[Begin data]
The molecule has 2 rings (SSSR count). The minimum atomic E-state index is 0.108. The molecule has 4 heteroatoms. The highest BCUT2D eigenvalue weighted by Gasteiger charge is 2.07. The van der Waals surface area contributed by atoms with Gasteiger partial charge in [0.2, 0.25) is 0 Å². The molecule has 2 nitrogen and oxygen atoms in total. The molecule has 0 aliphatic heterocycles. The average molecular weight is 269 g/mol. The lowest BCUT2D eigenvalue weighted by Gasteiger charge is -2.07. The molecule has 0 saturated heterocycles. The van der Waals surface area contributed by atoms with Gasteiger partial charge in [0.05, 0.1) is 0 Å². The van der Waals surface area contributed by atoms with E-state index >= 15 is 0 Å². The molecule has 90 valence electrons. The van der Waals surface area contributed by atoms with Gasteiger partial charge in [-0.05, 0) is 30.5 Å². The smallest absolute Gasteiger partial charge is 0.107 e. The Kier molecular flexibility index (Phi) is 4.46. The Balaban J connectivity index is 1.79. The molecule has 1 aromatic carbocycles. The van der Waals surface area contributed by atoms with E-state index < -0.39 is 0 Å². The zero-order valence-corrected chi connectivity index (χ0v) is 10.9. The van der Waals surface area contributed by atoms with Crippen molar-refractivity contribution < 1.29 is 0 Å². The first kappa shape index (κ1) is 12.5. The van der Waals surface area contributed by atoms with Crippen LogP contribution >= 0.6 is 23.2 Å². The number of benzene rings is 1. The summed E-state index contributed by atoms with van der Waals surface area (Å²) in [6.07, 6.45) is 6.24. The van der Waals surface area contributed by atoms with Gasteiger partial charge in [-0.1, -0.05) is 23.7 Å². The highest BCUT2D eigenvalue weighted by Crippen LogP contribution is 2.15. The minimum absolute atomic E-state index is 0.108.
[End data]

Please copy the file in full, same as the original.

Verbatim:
The molecule has 2 rings (SSSR count). The minimum atomic E-state index is 0.108. The molecule has 4 heteroatoms. The highest BCUT2D eigenvalue weighted by Gasteiger charge is 2.07. The van der Waals surface area contributed by atoms with Gasteiger partial charge in [0.2, 0.25) is 0 Å². The molecule has 2 nitrogen and oxygen atoms in total. The molecule has 0 aliphatic heterocycles. The average molecular weight is 269 g/mol. The lowest BCUT2D eigenvalue weighted by Gasteiger charge is -2.07. The molecule has 0 saturated heterocycles. The van der Waals surface area contributed by atoms with Gasteiger partial charge in [0.05, 0.1) is 0 Å². The van der Waals surface area contributed by atoms with E-state index >= 15 is 0 Å². The molecule has 90 valence electrons. The van der Waals surface area contributed by atoms with Gasteiger partial charge in [-0.05, 0) is 30.5 Å². The smallest absolute Gasteiger partial charge is 0.107 e. The Kier molecular flexibility index (Phi) is 4.46. The Balaban J connectivity index is 1.79. The molecule has 1 aromatic carbocycles. The van der Waals surface area contributed by atoms with E-state index < -0.39 is 0 Å². The zero-order valence-corrected chi connectivity index (χ0v) is 10.9. The van der Waals surface area contributed by atoms with Crippen molar-refractivity contribution < 1.29 is 0 Å². The first kappa shape index (κ1) is 12.5. The van der Waals surface area contributed by atoms with Crippen LogP contribution >= 0.6 is 23.2 Å². The number of benzene rings is 1. The summed E-state index contributed by atoms with van der Waals surface area (Å²) in [6.07, 6.45) is 6.24. The van der Waals surface area contributed by atoms with Gasteiger partial charge in [-0.1, -0.05) is 23.7 Å². The highest BCUT2D eigenvalue weighted by Crippen LogP contribution is 2.15. The minimum absolute atomic E-state index is 0.108.